Elon Musk continues to blame Twitter’s new limitations on AI companies scraping “vast amounts of data” as he announced new “temporary” limits on how many posts people can read.
Now unverified accounts will only be able to see 600 posts per day, and for “new” unverified accounts, just 300 in a day. The limits for verified accounts (presumably whether they’re bought as a part of the Twitter Blue subscription, granted through an organization, or verification Elon forced on people like Stephen King, LeBron James, and anyone else with more than a million followers) still allow reading only a maximum of 6,000 posts per day.
Shortly after that, Musk tweeted that the rate limits would “soon” increase to 8,000 tweets for verified users, 800 for unverified, and 400 for new unverified accounts.
The limitations arrived one day after Twitter suddenly started blocking access for anyone who isn’t logged in, which Musk claimed was necessary because “Several hundred organizations (maybe more) were scraping Twitter data extremely aggressively, to the point where it was affecting the real user experience.”
The change is just one of several ways Musk has tried to monetize Twitter in the last several months. The company announced a three-tier API change in March that would begin charging for the use of its API, just three months after finally rolling out the revamped $8 per month Twitter Blue pay-for-verification scheme. Musk has also replaced himself with a new CEO, Linda Yaccarino. The former ad exec from NBC Universal has been hired to restore relationships with advertisers that had slashed their spending on Twitter.
As a private company, we know less about Twitter’s financial situation than we did before Musk’s purchase, but the hiring of Yaccarino reflected how important advertising revenue is to the business. Limiting access to the site cuts directly against the goal of creating opportunities to see the ad spots companies are paying for, but Musk’s monopoly brain view of Twitter may be obscuring that.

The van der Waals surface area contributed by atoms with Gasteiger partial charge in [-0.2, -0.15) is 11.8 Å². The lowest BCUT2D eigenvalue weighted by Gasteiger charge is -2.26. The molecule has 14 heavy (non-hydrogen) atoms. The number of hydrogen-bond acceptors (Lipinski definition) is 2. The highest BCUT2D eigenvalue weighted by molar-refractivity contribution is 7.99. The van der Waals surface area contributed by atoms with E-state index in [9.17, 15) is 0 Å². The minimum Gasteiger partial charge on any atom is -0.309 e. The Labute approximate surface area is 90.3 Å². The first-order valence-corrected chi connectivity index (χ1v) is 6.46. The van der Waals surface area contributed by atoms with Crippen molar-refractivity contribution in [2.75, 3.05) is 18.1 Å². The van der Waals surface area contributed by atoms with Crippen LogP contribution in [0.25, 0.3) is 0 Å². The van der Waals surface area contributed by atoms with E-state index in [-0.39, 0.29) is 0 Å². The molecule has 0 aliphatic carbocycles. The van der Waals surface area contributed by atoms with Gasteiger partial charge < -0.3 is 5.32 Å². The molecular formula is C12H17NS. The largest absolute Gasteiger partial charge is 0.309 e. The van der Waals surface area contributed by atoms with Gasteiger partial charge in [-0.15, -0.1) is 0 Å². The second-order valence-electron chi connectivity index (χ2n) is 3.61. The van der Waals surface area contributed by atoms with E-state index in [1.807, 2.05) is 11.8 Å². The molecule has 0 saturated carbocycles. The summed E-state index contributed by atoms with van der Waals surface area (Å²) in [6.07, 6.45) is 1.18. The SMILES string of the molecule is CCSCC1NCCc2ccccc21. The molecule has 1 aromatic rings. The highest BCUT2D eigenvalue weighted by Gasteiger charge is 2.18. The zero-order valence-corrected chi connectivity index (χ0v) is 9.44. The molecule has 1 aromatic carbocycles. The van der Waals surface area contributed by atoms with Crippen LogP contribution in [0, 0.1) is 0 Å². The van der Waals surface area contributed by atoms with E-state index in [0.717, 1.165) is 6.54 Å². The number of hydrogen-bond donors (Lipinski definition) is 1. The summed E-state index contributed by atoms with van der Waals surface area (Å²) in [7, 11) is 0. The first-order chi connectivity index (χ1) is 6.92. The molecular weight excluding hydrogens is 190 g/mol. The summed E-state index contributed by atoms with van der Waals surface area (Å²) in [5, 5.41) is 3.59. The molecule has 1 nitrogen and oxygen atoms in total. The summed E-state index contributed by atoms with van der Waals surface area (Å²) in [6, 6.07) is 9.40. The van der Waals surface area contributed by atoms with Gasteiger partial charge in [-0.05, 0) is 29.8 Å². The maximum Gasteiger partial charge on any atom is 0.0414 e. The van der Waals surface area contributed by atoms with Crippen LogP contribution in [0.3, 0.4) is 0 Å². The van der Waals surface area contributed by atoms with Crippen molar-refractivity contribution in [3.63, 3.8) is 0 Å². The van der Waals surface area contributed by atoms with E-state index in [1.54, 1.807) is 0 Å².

Musk is blaming companies trying to ingest data for artificial intelligence training the large language models (LLMs) like the ones behind ChatGPT, Microsoft Bing, and Google Bard.
But he didn’t mention his decision to lay off more than half of Twitter’s staff since taking over the company last fall, including people critical to maintaining its infrastructure. The haphazard layoffs meant the company even had to rehire some engineers who had been let go, and people have repeatedly warned that firing so many people would affect Twitter’s stability.
A significant outage in March was the result of a change by a single engineer. Platformer reported Twitter’s Google Cloud bill went unpaid for months until very recently, reflecting a “Deep Cuts Plan” Reuters had previously reported that sought to cut millions of dollars per day in spending on infrastructure costs.
Last November, an unnamed Twitter engineer interviewed by MIT Technology Review said that after the staff reductions, “Things will be broken more often. Things will be broken for longer periods of time. Things will be broken in more severe ways... They’ll be small annoyances to start, but as the back-end fixes are being delayed, things will accumulate until people will eventually just give up.” In the same article, site reliability engineer Ben Kreuger said, “I would expect to start seeing significant public-facing problems with the technology within six months.” It has been seven.
Correction July 1st, 2023 4:55PM ET: A previous version of this story mentioned a response to Mr. Beast as being from Elon Musk himself. In fact, it was from an Elon Musk parody account. It has been removed. We regret the error.